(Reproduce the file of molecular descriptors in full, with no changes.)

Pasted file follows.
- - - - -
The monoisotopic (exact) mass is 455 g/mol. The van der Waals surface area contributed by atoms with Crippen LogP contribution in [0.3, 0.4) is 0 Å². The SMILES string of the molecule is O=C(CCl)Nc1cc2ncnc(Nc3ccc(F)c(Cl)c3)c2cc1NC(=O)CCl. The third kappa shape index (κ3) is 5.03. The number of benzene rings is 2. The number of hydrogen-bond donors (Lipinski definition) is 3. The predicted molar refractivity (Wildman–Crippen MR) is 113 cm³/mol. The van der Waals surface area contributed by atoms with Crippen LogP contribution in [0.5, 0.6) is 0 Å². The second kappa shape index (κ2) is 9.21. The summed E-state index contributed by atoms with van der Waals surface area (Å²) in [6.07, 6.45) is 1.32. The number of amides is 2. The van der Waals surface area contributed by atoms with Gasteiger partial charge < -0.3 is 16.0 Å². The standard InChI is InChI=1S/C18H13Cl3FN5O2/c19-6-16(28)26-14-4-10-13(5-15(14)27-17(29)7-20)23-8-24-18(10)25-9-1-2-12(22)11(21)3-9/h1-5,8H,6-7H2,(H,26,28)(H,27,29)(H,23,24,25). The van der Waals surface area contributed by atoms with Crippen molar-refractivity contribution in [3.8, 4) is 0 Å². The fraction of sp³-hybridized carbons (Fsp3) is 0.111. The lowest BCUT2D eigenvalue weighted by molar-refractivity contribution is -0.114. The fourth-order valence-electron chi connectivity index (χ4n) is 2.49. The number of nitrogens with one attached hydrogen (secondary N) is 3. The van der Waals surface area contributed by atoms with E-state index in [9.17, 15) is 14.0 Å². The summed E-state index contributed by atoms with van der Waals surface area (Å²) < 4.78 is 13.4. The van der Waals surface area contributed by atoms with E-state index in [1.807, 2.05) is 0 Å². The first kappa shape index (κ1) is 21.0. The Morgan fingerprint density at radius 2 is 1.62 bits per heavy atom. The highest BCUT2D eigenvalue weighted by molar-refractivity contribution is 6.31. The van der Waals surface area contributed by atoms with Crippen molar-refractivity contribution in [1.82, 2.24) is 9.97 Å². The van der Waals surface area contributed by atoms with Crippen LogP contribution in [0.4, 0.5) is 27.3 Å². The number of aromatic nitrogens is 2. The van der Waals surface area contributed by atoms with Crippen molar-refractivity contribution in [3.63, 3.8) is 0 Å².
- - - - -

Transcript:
The monoisotopic (exact) mass is 455 g/mol. The van der Waals surface area contributed by atoms with Crippen LogP contribution in [0.3, 0.4) is 0 Å². The SMILES string of the molecule is O=C(CCl)Nc1cc2ncnc(Nc3ccc(F)c(Cl)c3)c2cc1NC(=O)CCl. The third kappa shape index (κ3) is 5.03. The number of benzene rings is 2. The number of hydrogen-bond donors (Lipinski definition) is 3. The predicted molar refractivity (Wildman–Crippen MR) is 113 cm³/mol. The van der Waals surface area contributed by atoms with Crippen LogP contribution in [0.5, 0.6) is 0 Å². The second kappa shape index (κ2) is 9.21. The summed E-state index contributed by atoms with van der Waals surface area (Å²) in [6.07, 6.45) is 1.32. The number of amides is 2. The van der Waals surface area contributed by atoms with Gasteiger partial charge < -0.3 is 16.0 Å². The standard InChI is InChI=1S/C18H13Cl3FN5O2/c19-6-16(28)26-14-4-10-13(5-15(14)27-17(29)7-20)23-8-24-18(10)25-9-1-2-12(22)11(21)3-9/h1-5,8H,6-7H2,(H,26,28)(H,27,29)(H,23,24,25). The van der Waals surface area contributed by atoms with Crippen molar-refractivity contribution in [3.8, 4) is 0 Å². The fraction of sp³-hybridized carbons (Fsp3) is 0.111. The lowest BCUT2D eigenvalue weighted by molar-refractivity contribution is -0.114. The fourth-order valence-electron chi connectivity index (χ4n) is 2.49. The number of nitrogens with one attached hydrogen (secondary N) is 3. The van der Waals surface area contributed by atoms with E-state index in [9.17, 15) is 14.0 Å². The summed E-state index contributed by atoms with van der Waals surface area (Å²) < 4.78 is 13.4. The van der Waals surface area contributed by atoms with E-state index in [1.807, 2.05) is 0 Å². The first kappa shape index (κ1) is 21.0. The Morgan fingerprint density at radius 2 is 1.62 bits per heavy atom. The highest BCUT2D eigenvalue weighted by molar-refractivity contribution is 6.31. The van der Waals surface area contributed by atoms with Crippen molar-refractivity contribution in [1.82, 2.24) is 9.97 Å². The van der Waals surface area contributed by atoms with Crippen LogP contribution in [0.4, 0.5) is 27.3 Å². The number of aromatic nitrogens is 2. The van der Waals surface area contributed by atoms with Crippen molar-refractivity contribution in [3.63, 3.8) is 0 Å².